We have fallen into a bedtime routine recently – reading 2-3 books downstairs, then marching up to the third floor where I sing to Seth as Micah does what he needs to do in the bathroom (“pee, wash hands, brush teeth” I say at least 7 or 8 times, every single night, trying to get him to go in that order!). Seth stands in the corner of his crib curiously observing Micah watch “one….and only one” (or sometimes two) YouTube videos (usually Star Wars Lego clips) on my phone. We then “say prayers” and lay there quietly while Micah falls asleep and Seth plops down into his crib and stuffed animals. Eventually, I wake up from my comatose state and tiptoe downstairs to find Noah (who often is watching a short video or playing with Ryan, but tonight was helping his aunt make an apple pie!).
Noah takes a nap at preschool despite my wishes that he wouldn’t, because his body doesn’t need much sleep. So this hour or so after Micah crashes and before Noah climbs into bed is usually “our” time. Sometimes we are running to Target for milk or diapers. Sometimes we are reading books or playing with Hot Wheels cars. Sometimes he plays on the office room floor while I run on the treadmill, frequently reminding him (or scolding him) about the dangers of putting his little toys or fingers into the moving track. At some point, when the cuteness wears off, I trudge him upstairs to bed.
He likes to climb into mine now and jump around a bit before settling into the crook of my arm. Then, anywhere between nine and midnight, Micah wakes up, finds me downstairs, begs to be carried upstairs (despite being half my body weight), and goes to my bed. I transfer kicked-out Noah to his crib mattress on the floor of the boys’ room and Micah snuggles into the warmed up section of bed. (When I’m ready to sleep, I just roll him over and get the warm sheets myself – very handy in the winter!)
Tonight, as I was putting the bouncy, almost 4-year-old Noah to sleep on my bed, I whispered “I love you, Noah” giving him a squeeze and kissing the top of his head. He replied, “Thank you, Mommy.” I paused just slightly, thinking about that thank you and said “You’re welcome.” He answered, “I like to have my Mommy love me.”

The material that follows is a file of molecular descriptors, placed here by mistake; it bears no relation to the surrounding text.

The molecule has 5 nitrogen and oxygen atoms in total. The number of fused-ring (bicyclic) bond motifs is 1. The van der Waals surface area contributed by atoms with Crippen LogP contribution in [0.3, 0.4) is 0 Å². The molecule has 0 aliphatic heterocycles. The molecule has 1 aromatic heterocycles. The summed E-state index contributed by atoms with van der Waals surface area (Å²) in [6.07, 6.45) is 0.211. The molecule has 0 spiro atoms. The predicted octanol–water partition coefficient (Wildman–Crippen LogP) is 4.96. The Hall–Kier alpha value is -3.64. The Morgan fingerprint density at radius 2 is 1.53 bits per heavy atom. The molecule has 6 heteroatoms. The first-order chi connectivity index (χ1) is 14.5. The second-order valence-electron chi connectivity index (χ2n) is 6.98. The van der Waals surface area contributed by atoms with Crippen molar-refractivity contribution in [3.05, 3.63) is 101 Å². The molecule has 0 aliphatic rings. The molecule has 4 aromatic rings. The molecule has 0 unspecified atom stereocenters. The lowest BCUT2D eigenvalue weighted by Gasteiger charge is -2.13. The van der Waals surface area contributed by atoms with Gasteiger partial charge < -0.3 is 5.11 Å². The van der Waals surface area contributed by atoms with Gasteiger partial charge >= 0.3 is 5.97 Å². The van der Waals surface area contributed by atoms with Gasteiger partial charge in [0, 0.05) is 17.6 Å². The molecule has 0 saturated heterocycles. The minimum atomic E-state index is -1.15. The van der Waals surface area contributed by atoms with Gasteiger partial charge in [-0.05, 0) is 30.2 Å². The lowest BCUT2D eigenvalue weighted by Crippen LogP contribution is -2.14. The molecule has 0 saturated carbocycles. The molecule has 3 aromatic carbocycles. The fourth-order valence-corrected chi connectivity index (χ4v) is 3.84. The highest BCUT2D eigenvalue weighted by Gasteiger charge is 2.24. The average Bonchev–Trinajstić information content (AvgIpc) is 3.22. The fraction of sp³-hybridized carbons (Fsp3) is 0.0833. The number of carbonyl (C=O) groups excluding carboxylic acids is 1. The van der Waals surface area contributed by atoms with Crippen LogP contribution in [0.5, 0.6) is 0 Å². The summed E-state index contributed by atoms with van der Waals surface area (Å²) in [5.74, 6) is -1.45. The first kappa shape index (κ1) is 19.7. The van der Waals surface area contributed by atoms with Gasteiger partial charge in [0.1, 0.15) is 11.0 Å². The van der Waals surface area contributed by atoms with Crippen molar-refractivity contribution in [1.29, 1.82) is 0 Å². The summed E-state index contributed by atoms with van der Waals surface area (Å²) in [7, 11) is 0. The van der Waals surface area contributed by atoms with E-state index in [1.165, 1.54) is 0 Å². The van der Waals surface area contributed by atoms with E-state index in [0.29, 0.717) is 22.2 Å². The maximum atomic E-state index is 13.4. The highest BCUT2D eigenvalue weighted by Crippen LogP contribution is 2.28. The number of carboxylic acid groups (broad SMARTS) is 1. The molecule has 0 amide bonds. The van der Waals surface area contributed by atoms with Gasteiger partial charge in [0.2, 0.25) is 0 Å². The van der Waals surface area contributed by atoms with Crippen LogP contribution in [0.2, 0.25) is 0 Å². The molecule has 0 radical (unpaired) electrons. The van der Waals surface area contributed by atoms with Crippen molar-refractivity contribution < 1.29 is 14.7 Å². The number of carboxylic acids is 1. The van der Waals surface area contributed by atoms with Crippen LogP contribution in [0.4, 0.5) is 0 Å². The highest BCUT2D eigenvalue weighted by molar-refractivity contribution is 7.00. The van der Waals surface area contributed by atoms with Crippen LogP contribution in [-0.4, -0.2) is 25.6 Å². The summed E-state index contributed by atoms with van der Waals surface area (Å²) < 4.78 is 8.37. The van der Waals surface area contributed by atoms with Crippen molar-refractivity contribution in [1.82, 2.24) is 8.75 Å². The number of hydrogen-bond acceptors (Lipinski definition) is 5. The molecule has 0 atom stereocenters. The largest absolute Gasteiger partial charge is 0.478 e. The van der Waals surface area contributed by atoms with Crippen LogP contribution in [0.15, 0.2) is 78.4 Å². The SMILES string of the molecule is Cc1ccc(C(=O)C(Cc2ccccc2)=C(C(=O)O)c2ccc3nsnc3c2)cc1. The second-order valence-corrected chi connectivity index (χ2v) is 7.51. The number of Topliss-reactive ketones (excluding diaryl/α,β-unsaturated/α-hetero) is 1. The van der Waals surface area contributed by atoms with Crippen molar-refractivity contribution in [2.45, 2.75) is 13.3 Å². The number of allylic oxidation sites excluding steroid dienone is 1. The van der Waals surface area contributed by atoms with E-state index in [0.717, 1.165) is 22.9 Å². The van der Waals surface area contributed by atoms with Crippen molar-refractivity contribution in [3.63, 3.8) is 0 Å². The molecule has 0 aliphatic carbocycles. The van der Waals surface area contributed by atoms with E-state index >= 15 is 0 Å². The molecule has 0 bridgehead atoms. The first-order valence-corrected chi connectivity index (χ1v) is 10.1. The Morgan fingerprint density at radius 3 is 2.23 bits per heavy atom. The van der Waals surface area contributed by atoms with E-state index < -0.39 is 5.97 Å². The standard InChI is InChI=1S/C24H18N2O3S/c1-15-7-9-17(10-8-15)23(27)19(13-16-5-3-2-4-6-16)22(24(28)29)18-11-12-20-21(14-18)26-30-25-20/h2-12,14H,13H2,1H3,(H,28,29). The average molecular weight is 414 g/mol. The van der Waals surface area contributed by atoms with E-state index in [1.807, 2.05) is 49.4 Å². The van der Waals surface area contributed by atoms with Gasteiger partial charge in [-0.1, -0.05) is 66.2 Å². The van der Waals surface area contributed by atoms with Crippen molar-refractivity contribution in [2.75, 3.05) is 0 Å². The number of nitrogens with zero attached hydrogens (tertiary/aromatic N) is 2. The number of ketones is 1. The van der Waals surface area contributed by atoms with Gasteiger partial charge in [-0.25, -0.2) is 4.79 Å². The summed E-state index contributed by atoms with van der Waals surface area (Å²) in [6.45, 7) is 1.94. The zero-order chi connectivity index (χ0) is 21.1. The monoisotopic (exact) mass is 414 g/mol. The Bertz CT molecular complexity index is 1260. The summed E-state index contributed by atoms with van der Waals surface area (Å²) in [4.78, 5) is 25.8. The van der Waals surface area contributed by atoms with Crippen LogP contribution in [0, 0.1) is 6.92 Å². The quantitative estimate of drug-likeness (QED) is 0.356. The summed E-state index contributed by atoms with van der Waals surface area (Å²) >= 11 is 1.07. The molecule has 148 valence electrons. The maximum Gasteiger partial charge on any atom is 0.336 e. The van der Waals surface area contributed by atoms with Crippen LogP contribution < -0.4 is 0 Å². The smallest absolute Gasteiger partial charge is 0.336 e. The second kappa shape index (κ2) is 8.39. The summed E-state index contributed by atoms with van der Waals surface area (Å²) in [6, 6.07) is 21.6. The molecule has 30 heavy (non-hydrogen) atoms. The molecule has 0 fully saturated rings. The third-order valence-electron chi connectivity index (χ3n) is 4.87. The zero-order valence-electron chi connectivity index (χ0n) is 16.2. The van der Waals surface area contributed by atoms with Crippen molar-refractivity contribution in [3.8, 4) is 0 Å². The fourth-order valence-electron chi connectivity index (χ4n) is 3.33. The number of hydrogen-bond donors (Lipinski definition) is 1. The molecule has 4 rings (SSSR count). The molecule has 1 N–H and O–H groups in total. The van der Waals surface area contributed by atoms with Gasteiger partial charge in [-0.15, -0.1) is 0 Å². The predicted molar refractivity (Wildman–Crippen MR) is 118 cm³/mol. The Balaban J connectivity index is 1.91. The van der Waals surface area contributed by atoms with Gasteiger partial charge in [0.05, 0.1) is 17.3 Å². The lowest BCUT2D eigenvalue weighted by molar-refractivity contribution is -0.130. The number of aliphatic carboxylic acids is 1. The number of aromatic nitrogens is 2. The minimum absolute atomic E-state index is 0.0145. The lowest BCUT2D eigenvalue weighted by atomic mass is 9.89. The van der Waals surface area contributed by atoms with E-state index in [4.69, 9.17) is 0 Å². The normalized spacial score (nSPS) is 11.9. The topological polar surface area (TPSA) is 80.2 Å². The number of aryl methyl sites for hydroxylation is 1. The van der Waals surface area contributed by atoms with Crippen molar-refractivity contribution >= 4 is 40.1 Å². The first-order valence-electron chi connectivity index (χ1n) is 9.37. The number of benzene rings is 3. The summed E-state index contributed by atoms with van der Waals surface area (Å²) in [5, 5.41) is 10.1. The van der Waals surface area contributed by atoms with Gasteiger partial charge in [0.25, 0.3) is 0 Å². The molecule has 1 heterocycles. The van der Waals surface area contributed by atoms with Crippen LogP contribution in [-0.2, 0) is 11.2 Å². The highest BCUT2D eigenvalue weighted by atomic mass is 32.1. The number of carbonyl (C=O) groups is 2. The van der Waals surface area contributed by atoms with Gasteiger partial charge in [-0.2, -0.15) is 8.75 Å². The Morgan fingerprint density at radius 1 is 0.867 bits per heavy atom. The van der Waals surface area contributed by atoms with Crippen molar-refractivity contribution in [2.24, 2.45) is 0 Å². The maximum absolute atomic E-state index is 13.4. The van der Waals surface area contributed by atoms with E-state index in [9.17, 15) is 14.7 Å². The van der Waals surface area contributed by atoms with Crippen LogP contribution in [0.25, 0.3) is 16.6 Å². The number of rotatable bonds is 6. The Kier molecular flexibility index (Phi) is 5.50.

Boom. This is what it is all about. Despite the craziness of the days. Despite the arguing and squealing and wrestling the boys do. Despite the mess of yogurt flying from the end of a Gogurt tube as Seth flings it happily in the middle of the kitchen floor, mostly with joy to my yelling “no, no, no”. Despite the cleaning and the laundry. Despite the worry and the energy and the “mindfulness” of parenting.
It all comes down to the expression of love. The tight squeeze. The gentle kiss. The whispered words. And Noah thanks me because that’s what he needs in his life. To fall asleep knowing that he is loved.
I watched the movie Les Mis this afternoon with a couple other mothers. I was misty-eyed through much of it, naturally. The hardship and the pain and the injustice and deaths of so many. The contrast of living by the law and living by grace. There is so much power and truth in that story by Victor Hugo. One line at the end, though, catches my heart every time I hear it: “To love another person is to see the face of God” – uttered by Jean Valjean whose world was changed by love when he “adopted” little Cosette.
This is what I see in my boys. Created by God. Gifted to me. Loved by me. They have changed my world and I am trying hard to change theirs, wrapping them in love each day. I am mindful of saying it and expressing it. Of occasionally catching Micah as he runs by to give him a big kiss. Of whispering it in their ears when I have them close. Of signing it with my fingers to the back of the car. They need to know it. And sometimes…..yes, sometimes, they say “Thank you, Mommy.”